If President Barack Obama presents a plan to "safely and securely" transport suspected terrorists being held at Guantanamo Bay, Cuba, to the United States, the Senate is ready t allow the detention center's closure, The Washington Times reports
Democratic Sen. Carl Levin of Michigan tells the newspaper that this year's annual defense policy bill has a provision to "authorize the Secretary of Defense to move Guantanamo detainees to the United States once the president provides Congress with a plan and subject to stringent security measures and legal protection."
Closing the prison at the U.S. naval base in Cuba — known as Gitmo — has been a political hot potato. In 2008, then Sen. Barack Obama campaigned on closing it, calling it a "priority of an Obama administration. He has been criticized by the left for failing to make it happen. Citing security concerns, Republicans have rebuffed efforts to transfer the prisoners to U.S. soil or to other countries.
Though U.S. policy has loosened over recent years — transfers of Gitmo prisoners to other countries are now permitted in cases where a "detailed security plan" has been created — very few prisoners have been transferred out, according to the Times. Transferring prisoners to the United States is still prohibited.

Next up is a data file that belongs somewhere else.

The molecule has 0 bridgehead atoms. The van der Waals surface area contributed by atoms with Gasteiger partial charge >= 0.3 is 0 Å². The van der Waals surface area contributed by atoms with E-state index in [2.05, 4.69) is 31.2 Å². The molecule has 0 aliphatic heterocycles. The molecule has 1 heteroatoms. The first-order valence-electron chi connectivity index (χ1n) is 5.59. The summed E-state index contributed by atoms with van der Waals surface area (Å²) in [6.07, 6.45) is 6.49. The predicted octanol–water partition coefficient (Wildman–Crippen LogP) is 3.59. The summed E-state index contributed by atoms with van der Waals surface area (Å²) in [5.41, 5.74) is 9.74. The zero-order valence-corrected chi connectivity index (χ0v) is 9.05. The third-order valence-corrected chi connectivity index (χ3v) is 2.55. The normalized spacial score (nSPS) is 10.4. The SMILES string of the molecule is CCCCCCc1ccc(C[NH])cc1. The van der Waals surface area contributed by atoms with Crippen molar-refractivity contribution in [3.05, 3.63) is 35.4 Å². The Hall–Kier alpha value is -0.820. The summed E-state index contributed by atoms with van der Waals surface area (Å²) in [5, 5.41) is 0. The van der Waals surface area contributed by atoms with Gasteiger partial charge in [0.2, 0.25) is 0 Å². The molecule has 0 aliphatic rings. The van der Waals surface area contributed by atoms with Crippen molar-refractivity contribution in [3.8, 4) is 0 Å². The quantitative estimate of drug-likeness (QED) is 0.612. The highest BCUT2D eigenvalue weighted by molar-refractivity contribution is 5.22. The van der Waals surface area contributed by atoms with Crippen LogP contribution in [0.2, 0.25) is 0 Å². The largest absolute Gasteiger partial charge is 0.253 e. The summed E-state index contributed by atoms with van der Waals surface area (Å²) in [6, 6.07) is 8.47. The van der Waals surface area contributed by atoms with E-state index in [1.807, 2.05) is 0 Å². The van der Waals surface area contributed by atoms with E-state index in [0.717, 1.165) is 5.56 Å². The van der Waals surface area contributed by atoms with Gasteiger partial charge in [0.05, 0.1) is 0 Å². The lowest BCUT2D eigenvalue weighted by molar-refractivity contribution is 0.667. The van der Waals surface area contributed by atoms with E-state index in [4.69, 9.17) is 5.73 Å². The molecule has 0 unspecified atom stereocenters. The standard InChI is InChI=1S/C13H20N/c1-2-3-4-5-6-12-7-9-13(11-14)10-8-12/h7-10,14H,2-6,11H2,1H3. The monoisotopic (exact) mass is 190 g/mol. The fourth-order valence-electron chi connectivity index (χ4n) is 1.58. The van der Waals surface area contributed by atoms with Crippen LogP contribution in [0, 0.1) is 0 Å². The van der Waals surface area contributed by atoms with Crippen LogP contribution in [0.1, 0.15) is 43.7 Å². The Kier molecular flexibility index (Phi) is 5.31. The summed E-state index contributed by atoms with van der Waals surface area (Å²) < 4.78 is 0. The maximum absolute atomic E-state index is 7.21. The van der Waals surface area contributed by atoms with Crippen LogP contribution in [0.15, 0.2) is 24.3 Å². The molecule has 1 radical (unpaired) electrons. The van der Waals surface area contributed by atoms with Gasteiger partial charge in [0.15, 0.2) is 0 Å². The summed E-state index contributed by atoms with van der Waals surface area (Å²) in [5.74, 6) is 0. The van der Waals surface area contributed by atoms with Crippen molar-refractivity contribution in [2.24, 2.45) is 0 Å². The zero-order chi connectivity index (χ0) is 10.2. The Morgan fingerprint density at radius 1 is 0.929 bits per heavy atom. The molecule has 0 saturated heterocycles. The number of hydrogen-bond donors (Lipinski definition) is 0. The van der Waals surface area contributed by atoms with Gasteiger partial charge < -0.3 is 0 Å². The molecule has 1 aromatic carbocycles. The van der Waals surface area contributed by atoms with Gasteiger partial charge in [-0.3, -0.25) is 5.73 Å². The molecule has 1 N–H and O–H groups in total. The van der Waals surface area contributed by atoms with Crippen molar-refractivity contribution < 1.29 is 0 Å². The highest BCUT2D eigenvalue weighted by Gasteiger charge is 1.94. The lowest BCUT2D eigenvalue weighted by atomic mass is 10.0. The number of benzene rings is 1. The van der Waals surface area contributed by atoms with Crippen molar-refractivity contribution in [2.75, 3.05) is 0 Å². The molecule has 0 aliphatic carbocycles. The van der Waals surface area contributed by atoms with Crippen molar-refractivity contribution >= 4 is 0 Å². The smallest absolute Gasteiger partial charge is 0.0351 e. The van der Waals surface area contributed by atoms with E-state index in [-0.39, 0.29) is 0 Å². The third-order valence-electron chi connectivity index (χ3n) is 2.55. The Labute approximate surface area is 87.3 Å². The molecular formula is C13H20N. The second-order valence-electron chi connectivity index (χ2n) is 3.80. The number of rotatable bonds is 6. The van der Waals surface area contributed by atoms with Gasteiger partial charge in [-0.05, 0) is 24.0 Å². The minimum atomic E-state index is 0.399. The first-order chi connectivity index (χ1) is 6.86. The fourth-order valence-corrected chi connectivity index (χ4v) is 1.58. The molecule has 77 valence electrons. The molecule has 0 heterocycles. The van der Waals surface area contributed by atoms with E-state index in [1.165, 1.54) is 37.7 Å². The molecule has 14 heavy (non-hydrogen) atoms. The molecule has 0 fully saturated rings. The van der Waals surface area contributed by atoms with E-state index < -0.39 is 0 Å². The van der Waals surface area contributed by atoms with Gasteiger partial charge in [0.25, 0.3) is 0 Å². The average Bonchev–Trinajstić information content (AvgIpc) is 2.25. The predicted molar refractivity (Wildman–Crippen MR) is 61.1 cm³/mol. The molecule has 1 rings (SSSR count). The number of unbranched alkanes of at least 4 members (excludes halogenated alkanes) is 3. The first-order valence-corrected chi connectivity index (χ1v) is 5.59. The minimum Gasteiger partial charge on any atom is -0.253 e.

A report from the Justice Department to Congress earlier this month states that transferring Gitmo prisoners to the United States "could occur without jeopardizing national security and that detainees held on suspicion of terrorism would not enjoy the same legal rights as other immigrants, including the ability to get asylum."
Oklahoma Republican Sen. James Inhofe, the top Republican on the Senate Armed Services Committee, has characterized the Justice Department's conclusions as "predictable" and "simply giving cover to President Obama so that he can continue what he is already actively working towards, which is bringing terrorists onto U.S. soil."
A lawyer for a Gitmo detainee told the Russian news service RT
that conditions at the prison have improved somewhat over the years, but that force-feeding and "the regime of genital searches" mandated if prisoners want to go from base-to-base continues.
"That is the main complaint," lawyer David H. Remes told RT. "It really bars communication with lawyers and families, because the men are unwilling to leave their camps in order to speak or meet with them. Beyond that it's the psychological condition of being held in indefinite detention. The men are desperate. Now that there is a light at the end of the tunnel, the men are pleading to get home to their families. It has been 12 years."
The Associated Press continued to this report.
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